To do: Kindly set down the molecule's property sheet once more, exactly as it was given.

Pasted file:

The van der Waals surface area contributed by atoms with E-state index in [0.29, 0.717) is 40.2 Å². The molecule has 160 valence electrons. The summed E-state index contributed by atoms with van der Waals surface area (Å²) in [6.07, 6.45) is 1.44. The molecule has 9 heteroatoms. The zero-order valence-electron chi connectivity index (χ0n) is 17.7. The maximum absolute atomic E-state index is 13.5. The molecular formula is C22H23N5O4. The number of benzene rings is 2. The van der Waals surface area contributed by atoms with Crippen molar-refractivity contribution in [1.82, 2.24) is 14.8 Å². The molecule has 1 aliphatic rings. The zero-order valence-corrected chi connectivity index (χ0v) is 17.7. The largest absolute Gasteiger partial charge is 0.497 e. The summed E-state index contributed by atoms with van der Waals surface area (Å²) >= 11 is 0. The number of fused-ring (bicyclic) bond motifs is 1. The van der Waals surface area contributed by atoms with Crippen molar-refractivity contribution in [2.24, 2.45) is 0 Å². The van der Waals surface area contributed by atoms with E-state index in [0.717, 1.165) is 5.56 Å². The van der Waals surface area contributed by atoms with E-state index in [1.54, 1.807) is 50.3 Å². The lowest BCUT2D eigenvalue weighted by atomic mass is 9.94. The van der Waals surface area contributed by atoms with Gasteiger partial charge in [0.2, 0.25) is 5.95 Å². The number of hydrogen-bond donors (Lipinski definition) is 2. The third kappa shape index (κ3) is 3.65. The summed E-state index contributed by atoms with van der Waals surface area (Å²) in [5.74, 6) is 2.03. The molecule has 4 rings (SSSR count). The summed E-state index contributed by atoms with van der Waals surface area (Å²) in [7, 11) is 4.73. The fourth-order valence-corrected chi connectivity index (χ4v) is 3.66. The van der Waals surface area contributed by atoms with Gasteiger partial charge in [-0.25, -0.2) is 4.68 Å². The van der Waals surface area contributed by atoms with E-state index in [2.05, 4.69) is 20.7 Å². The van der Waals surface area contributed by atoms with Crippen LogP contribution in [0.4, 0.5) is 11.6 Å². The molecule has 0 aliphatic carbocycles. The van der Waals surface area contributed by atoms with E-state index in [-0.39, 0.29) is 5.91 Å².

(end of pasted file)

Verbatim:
The van der Waals surface area contributed by atoms with E-state index in [0.29, 0.717) is 40.2 Å². The molecule has 160 valence electrons. The summed E-state index contributed by atoms with van der Waals surface area (Å²) in [6.07, 6.45) is 1.44. The molecule has 9 heteroatoms. The zero-order valence-electron chi connectivity index (χ0n) is 17.7. The maximum absolute atomic E-state index is 13.5. The molecular formula is C22H23N5O4. The number of benzene rings is 2. The van der Waals surface area contributed by atoms with Crippen molar-refractivity contribution in [1.82, 2.24) is 14.8 Å². The molecule has 1 aliphatic rings. The zero-order valence-corrected chi connectivity index (χ0v) is 17.7. The largest absolute Gasteiger partial charge is 0.497 e. The summed E-state index contributed by atoms with van der Waals surface area (Å²) >= 11 is 0. The number of fused-ring (bicyclic) bond motifs is 1. The van der Waals surface area contributed by atoms with Crippen molar-refractivity contribution in [2.24, 2.45) is 0 Å². The van der Waals surface area contributed by atoms with E-state index in [0.717, 1.165) is 5.56 Å². The van der Waals surface area contributed by atoms with E-state index in [1.54, 1.807) is 50.3 Å². The lowest BCUT2D eigenvalue weighted by atomic mass is 9.94. The van der Waals surface area contributed by atoms with Gasteiger partial charge in [0.2, 0.25) is 5.95 Å². The number of hydrogen-bond donors (Lipinski definition) is 2. The third kappa shape index (κ3) is 3.65. The summed E-state index contributed by atoms with van der Waals surface area (Å²) in [5.74, 6) is 2.03. The molecule has 4 rings (SSSR count). The summed E-state index contributed by atoms with van der Waals surface area (Å²) in [7, 11) is 4.73. The fourth-order valence-corrected chi connectivity index (χ4v) is 3.66. The van der Waals surface area contributed by atoms with Gasteiger partial charge in [-0.25, -0.2) is 4.68 Å². The van der Waals surface area contributed by atoms with E-state index in [2.05, 4.69) is 20.7 Å². The van der Waals surface area contributed by atoms with Crippen LogP contribution in [0.4, 0.5) is 11.6 Å². The molecule has 0 aliphatic carbocycles. The van der Waals surface area contributed by atoms with E-state index in [-0.39, 0.29) is 5.91 Å².